Tilia cordata, the small-leaved lime or small-leaved linden, is a species of tree in the family Malvaceae, native to much of Europe. Other common names include little-leaf or littleleaf linden, small-leaved linden, or traditionally in South East England, pry or pry tree. Its range extends from Britain through mainland Europe to the Caucasus and western Asia. In the south of its range it is restricted to high elevations.
Tilia cordata is a deciduous tree growing to 20–40 m (66–131 ft) tall, diameter 1/3 to 1/2 the height, with a trunk up to 1 m diameter. The largest known trunk circumference was a specimen in Närke, Sweden, that measured 8.35 meters diameter at chest height. Lindar in Germany is said to be over 1000 years old. The bark is smooth and grayish when young, firm with vertical ridges and horizontal fissures when older. The crown is rounded in a formal oval shape to pyramidal. Branching is upright and increases in density with age. The leaves are alternately arranged, rounded to triangular-ovate, 3–8 cm long and broad, mostly hairless (unlike the related Tilia platyphyllos) except for small tufts of brown hair in the leaf vein axils – the leaves are distinctively heart-shaped. The buds are alternate, pointed egg shaped and have red scales. It has no terminal bud. The small yellow-green hermaphrodite flowers are produced in clusters of five to eleven in early summer with a leafy yellow-green subtending bract, have a rich, heavy scent; the trees are much visited by bees to the erect flowers which are held above the bract; this flower arrangement is distinctly different from that of the Common Lime Tilia × europaea where the flowers are held beneath the bract. The fruit is a dry nut-like drupe 6–7 mm long by 4 mm broad containing one, or sometimes two, brown seeds (infertile fruits are globose), downy at first becoming smooth at maturity, and (unlike T. platyphyllos and also T. × europaea) not ribbed but very thin and easily cracked open.
The trees favour good, loamy sites, but can also be found on sandy, infertile soils, and are not thought to be drought resistant. Dormant shoots of Tilia cordata can resist winter frost temperatures as low as −34 °C.
In Britain Tilia cordata, traditionally called pry, is considered an indicator of ancient woodland, and is becoming increasingly rare. Owing to its rarity, a number of woods have been given SSSI status. Cocklode Wood, part of the Bardney Limewoods, is the best surviving spread of medieval small leaved limes in England. Another site is Shrawley Wood in Worcestershire. Small-leaved lime was once regarded as holy and good for carving.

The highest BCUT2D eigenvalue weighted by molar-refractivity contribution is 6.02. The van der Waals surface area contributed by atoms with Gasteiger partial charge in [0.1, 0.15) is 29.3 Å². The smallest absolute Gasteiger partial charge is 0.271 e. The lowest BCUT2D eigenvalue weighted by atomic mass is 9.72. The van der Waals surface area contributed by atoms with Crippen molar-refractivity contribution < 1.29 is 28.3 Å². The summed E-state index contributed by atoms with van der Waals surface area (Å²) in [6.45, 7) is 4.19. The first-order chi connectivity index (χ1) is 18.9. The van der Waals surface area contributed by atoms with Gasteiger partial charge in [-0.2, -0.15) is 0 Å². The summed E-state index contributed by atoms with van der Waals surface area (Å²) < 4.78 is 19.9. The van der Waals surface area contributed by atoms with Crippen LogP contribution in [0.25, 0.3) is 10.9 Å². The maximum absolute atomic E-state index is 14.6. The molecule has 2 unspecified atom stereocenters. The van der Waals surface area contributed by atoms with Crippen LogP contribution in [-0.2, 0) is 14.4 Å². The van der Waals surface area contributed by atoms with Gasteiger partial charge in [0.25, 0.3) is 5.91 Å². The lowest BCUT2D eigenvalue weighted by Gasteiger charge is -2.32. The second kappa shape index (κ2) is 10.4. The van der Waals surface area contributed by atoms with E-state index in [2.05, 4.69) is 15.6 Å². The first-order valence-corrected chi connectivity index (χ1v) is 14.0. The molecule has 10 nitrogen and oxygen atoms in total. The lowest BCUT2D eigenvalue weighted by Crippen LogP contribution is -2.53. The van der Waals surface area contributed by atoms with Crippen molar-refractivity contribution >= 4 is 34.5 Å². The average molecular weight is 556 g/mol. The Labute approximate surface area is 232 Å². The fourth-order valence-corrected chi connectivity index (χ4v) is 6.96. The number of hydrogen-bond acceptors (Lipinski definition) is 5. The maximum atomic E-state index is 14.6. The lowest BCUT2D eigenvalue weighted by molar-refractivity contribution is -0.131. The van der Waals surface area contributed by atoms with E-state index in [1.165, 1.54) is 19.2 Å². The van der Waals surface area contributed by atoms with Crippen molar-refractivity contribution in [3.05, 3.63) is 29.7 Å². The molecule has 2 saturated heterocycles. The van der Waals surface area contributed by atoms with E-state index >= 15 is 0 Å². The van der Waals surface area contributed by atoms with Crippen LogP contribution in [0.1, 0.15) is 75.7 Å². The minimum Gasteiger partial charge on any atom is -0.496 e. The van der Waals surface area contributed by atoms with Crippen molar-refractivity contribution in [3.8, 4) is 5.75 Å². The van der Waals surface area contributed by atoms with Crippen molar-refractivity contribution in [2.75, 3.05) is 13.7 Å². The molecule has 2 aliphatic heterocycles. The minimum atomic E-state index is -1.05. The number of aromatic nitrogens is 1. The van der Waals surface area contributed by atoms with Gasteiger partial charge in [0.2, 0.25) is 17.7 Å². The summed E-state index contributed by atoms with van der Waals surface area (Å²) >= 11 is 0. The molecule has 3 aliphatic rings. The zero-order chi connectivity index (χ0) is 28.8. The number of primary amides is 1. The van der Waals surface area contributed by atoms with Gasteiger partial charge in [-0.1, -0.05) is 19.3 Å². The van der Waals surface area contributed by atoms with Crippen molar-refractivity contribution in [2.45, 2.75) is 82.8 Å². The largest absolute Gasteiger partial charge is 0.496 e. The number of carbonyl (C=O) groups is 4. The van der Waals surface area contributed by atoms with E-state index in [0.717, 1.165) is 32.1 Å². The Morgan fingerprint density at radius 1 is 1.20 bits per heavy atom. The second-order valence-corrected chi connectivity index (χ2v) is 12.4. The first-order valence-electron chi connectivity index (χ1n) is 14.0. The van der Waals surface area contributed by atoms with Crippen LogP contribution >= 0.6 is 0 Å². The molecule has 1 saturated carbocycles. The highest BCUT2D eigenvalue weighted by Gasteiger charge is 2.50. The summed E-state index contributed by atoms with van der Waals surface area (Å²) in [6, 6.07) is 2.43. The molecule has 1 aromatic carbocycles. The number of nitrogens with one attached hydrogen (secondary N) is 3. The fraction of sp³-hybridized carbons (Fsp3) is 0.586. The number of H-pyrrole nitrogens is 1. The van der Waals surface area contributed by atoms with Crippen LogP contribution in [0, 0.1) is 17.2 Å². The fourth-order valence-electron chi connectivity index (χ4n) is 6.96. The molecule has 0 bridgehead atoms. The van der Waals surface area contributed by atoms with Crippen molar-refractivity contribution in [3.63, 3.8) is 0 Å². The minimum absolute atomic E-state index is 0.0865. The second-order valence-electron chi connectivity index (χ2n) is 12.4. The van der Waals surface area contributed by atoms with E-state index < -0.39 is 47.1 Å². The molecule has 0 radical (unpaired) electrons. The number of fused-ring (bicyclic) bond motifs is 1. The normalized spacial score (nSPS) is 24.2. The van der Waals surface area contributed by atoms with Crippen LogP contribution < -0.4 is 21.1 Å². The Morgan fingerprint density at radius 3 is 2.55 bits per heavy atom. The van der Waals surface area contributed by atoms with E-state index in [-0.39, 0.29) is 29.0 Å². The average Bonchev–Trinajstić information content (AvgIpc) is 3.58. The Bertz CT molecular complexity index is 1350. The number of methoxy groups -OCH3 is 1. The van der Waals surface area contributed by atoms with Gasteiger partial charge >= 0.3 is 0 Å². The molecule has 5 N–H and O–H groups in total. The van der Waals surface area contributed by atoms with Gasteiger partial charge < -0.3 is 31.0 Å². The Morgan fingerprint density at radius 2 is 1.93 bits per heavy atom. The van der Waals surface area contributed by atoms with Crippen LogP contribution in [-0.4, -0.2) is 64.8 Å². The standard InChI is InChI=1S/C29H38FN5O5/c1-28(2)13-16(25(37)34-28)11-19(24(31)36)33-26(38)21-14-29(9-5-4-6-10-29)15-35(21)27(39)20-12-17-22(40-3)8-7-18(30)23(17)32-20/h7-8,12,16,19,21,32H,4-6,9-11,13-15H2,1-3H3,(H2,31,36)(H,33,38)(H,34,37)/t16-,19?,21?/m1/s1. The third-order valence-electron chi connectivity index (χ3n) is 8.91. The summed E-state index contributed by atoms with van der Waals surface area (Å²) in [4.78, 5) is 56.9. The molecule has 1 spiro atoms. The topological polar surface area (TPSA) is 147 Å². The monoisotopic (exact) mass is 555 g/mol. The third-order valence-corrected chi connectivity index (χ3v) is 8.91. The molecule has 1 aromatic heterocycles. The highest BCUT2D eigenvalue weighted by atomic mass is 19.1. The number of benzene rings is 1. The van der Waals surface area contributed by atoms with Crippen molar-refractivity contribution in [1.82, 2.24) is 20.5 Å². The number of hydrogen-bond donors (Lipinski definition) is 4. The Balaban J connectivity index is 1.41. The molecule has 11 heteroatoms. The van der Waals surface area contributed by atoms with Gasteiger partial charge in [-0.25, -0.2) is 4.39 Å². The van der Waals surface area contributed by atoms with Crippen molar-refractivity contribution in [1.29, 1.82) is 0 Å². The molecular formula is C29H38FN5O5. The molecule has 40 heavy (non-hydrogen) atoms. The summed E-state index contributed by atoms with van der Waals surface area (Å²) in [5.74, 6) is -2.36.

Trees in northern England were found to have established when the climate was warmer and have adapted to the cooling climate. Paleobotanical analysis of tree pollen preserved in peat deposits demonstrates that Tilia cordata was present as a woodland tree in the southern Lake District c 3100 B.C. In spite of the late migration of T. cordata into the Lake District, pollen diagrams from many sites show rapid expansion so that, within a few centuries, it had become plentiful and even locally dominant in the southern valleys. Maximum values for Tilia from all pollen diagrams available for the north of England show a conspicuous concentration of high values in the southern Lake District. At several sites among the limestone hills on both sides of the estuary of the River Kent, the curves for Tilia, although beginning about 4800 to 4000 B.C. then achieve values of at least 10% within a few centuries. At Witherslack values of this magnitude persist for a depth of 3 m which represents about 4000 years. For much of this period Ulmus is approximately 10%, Quercus 20% and the remaining arboreal pollen is largely that of Alnus. For a shorter period Tilia exceeds Quercus and reaches a maximum of 30%. The (Witherslack) basin is about 200 m in width, so that with distance correction factors applied this indicates that the surrounding woodlands on well-drained soils contained Tilia, Quercus and Ulmus in the proportions 4 : 1 : 1. Modern mature woodland trees were estimated to have germinated between 1150 and 1300 AD, making them around 800 years old. Precise age determination is impossible as heartwood at the centre disintegrates and therefore rings cannot be counted, and other methods are used.